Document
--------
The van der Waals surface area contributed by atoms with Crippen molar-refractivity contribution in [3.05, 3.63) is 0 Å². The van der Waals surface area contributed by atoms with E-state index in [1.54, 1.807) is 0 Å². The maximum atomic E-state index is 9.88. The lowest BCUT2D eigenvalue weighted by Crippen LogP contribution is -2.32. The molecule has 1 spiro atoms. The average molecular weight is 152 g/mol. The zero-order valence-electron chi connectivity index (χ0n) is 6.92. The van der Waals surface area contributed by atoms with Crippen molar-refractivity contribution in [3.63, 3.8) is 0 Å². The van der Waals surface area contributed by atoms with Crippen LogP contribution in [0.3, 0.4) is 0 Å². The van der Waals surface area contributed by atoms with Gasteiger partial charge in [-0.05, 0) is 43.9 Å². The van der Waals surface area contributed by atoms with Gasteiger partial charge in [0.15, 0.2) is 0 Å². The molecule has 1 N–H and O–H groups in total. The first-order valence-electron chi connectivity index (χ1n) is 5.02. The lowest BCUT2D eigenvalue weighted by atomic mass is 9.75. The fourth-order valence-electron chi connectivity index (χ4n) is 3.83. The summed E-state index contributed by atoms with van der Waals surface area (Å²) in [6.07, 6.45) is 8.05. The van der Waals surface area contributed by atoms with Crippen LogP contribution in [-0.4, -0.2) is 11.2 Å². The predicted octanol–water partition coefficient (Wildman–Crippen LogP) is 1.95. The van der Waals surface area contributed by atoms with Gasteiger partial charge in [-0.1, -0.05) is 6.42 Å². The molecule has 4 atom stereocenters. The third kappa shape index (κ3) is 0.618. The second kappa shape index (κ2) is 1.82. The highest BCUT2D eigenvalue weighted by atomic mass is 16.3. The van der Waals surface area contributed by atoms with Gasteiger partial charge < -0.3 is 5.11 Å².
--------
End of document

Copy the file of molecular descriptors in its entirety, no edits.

The van der Waals surface area contributed by atoms with Crippen molar-refractivity contribution in [3.05, 3.63) is 0 Å². The van der Waals surface area contributed by atoms with E-state index in [1.54, 1.807) is 0 Å². The maximum atomic E-state index is 9.88. The lowest BCUT2D eigenvalue weighted by Crippen LogP contribution is -2.32. The molecule has 1 spiro atoms. The average molecular weight is 152 g/mol. The zero-order valence-electron chi connectivity index (χ0n) is 6.92. The van der Waals surface area contributed by atoms with Crippen molar-refractivity contribution in [3.63, 3.8) is 0 Å². The van der Waals surface area contributed by atoms with Crippen LogP contribution in [0.3, 0.4) is 0 Å². The van der Waals surface area contributed by atoms with Gasteiger partial charge in [-0.05, 0) is 43.9 Å². The van der Waals surface area contributed by atoms with Gasteiger partial charge in [0.15, 0.2) is 0 Å². The molecule has 1 N–H and O–H groups in total. The first-order valence-electron chi connectivity index (χ1n) is 5.02. The lowest BCUT2D eigenvalue weighted by atomic mass is 9.75. The fourth-order valence-electron chi connectivity index (χ4n) is 3.83. The summed E-state index contributed by atoms with van der Waals surface area (Å²) in [6.07, 6.45) is 8.05. The van der Waals surface area contributed by atoms with Crippen LogP contribution in [-0.4, -0.2) is 11.2 Å². The predicted octanol–water partition coefficient (Wildman–Crippen LogP) is 1.95. The van der Waals surface area contributed by atoms with Gasteiger partial charge in [-0.1, -0.05) is 6.42 Å². The molecule has 4 atom stereocenters. The third kappa shape index (κ3) is 0.618. The second kappa shape index (κ2) is 1.82. The highest BCUT2D eigenvalue weighted by atomic mass is 16.3. The van der Waals surface area contributed by atoms with Gasteiger partial charge < -0.3 is 5.11 Å².